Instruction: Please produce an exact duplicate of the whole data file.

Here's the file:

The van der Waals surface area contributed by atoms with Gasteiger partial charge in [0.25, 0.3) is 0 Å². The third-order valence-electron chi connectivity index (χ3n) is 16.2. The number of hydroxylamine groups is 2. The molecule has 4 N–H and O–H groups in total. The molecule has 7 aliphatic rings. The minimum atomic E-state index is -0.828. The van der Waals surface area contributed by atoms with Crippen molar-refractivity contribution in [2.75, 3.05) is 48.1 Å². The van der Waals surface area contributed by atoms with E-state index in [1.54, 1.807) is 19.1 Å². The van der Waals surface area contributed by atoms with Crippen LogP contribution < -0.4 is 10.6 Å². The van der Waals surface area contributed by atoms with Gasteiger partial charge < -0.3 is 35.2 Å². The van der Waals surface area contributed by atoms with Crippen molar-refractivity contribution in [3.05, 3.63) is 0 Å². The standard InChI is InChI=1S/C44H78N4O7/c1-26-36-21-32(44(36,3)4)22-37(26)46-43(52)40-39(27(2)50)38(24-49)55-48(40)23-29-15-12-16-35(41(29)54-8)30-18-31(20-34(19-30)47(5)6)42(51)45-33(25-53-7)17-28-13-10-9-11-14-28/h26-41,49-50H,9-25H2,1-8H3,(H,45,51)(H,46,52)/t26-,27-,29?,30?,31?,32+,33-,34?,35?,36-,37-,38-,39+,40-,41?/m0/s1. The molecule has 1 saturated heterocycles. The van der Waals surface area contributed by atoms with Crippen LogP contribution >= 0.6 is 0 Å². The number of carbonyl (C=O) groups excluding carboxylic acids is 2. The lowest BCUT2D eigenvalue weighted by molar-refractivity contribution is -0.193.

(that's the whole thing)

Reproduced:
The van der Waals surface area contributed by atoms with Gasteiger partial charge in [0.25, 0.3) is 0 Å². The third-order valence-electron chi connectivity index (χ3n) is 16.2. The number of hydroxylamine groups is 2. The molecule has 4 N–H and O–H groups in total. The molecule has 7 aliphatic rings. The minimum atomic E-state index is -0.828. The van der Waals surface area contributed by atoms with Crippen molar-refractivity contribution in [2.75, 3.05) is 48.1 Å². The van der Waals surface area contributed by atoms with E-state index in [1.54, 1.807) is 19.1 Å². The van der Waals surface area contributed by atoms with Crippen LogP contribution < -0.4 is 10.6 Å². The van der Waals surface area contributed by atoms with Gasteiger partial charge < -0.3 is 35.2 Å². The van der Waals surface area contributed by atoms with Crippen molar-refractivity contribution in [3.05, 3.63) is 0 Å². The standard InChI is InChI=1S/C44H78N4O7/c1-26-36-21-32(44(36,3)4)22-37(26)46-43(52)40-39(27(2)50)38(24-49)55-48(40)23-29-15-12-16-35(41(29)54-8)30-18-31(20-34(19-30)47(5)6)42(51)45-33(25-53-7)17-28-13-10-9-11-14-28/h26-41,49-50H,9-25H2,1-8H3,(H,45,51)(H,46,52)/t26-,27-,29?,30?,31?,32+,33-,34?,35?,36-,37-,38-,39+,40-,41?/m0/s1. The molecule has 1 saturated heterocycles. The van der Waals surface area contributed by atoms with Crippen LogP contribution >= 0.6 is 0 Å². The number of carbonyl (C=O) groups excluding carboxylic acids is 2. The lowest BCUT2D eigenvalue weighted by molar-refractivity contribution is -0.193.